Ship tragedy on Yangtze a wake-up call to improve safety standards
Questions are inevitable when a tragedy occurs. The circumstances behind the feared loss of hundreds of mostly elderly people after the cruise ship the Eastern Star capsized during a storm on the Yangtze River has raised more than the usual number. It occurred just days after President Xi Jinping demanded higher public safety standards in the wake of a deadly fire at a private nursing home. Heeding the call and following through with the highest standards are the only ways to prevent another such catastrophe. Relatives want to know why the Eastern Star sank so quickly, giving no time for the alarm to be raised. Weather warning systems have been brought into question; the ship does not appear to have dropped anchor, as did other vessels in the area at the time. The speed of the rescue, an apparent delay in announcing the accident and tight control of independent media access to the site are among other matters that have been raised. Some of the victims' families complain that they have been treated poorly.
The accident had echoes of the sinking last year of the Sewol, a South Korean ferry that keeled over, killing 304 people. But that vessel was in open waters and the majority of the victims were school children; the Eastern Star was sailing upriver towards the Three Gorges Dam on a well-navigated section of the central Yangtze and the 456 on board were mostly aged between 50 and 80. The loss of the Korean ship prompted Asia-wide calls for improved domestic shipping safety and those have understandably been revived after Monday night's disaster. Such measures were discussed six weeks ago by government officials from across the region at a conference in Manila organised by the International Maritime Organisation.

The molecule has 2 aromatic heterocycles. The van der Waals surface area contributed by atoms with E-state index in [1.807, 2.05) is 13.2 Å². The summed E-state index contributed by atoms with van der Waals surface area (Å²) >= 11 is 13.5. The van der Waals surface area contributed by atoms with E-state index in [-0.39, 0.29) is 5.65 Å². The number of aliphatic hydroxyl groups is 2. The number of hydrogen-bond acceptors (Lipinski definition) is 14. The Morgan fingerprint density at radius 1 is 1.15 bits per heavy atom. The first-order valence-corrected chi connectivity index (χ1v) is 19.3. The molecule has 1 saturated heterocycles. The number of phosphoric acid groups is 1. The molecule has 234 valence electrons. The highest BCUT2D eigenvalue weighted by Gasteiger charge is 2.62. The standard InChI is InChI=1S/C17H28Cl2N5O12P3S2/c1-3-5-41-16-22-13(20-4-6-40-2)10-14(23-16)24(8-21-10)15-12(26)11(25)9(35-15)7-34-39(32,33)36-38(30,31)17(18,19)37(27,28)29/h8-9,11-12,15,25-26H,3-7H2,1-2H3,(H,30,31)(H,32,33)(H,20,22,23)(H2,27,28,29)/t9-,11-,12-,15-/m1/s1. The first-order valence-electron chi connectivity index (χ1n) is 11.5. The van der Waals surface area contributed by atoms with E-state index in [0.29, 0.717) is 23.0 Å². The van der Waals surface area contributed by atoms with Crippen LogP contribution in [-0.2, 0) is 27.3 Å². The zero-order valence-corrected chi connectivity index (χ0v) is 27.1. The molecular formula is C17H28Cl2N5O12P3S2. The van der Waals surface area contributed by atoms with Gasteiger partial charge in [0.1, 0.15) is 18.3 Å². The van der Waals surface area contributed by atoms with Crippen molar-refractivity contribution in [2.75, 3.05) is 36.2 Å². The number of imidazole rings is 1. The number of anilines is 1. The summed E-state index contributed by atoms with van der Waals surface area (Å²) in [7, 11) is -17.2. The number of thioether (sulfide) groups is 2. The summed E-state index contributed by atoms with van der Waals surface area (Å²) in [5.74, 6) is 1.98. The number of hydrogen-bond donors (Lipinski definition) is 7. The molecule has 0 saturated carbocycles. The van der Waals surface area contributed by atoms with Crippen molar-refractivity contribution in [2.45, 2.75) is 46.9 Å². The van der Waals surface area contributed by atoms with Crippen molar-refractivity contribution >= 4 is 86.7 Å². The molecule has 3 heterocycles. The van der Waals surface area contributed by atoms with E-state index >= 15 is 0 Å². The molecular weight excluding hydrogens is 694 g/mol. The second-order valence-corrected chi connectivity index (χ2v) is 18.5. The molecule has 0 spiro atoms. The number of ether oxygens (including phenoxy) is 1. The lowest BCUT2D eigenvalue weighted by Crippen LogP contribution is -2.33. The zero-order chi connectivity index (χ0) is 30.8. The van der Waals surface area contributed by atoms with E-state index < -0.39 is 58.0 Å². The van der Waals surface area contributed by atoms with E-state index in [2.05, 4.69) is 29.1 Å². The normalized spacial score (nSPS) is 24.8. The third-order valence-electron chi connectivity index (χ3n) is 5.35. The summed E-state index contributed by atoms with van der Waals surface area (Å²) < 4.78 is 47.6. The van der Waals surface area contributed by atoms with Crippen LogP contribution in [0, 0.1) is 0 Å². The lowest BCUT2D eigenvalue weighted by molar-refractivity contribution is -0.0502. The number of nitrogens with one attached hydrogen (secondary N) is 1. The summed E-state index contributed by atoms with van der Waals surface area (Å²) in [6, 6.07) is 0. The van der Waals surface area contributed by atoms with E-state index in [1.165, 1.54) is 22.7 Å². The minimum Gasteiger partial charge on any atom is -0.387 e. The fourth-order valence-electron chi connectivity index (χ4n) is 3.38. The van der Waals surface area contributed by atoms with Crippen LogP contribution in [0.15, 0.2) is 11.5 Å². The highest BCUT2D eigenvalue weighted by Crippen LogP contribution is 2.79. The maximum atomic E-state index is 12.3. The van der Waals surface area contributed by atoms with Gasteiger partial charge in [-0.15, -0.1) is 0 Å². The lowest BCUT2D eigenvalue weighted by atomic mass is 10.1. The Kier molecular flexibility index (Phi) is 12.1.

That meeting determined that there was "an urgent need to enhance the safety of ships carrying passengers on non-international voyages". Xi's call last Friday was less specific, but as relevant, seeking a better way of avoiding and dealing with safety hazards. There is every reason for those measures to now be taken. Rising wealth has created a burgeoning tourism industry and cruises have become especially popular.
Travel on the Yangtze was once dangerous, but the dam and technological advances have markedly improved safety. However, demand and competition has led to a shortage of experienced sailors and profits are being squeezed, threatening standards. The Eastern Star tragedy has to be a wake-up call.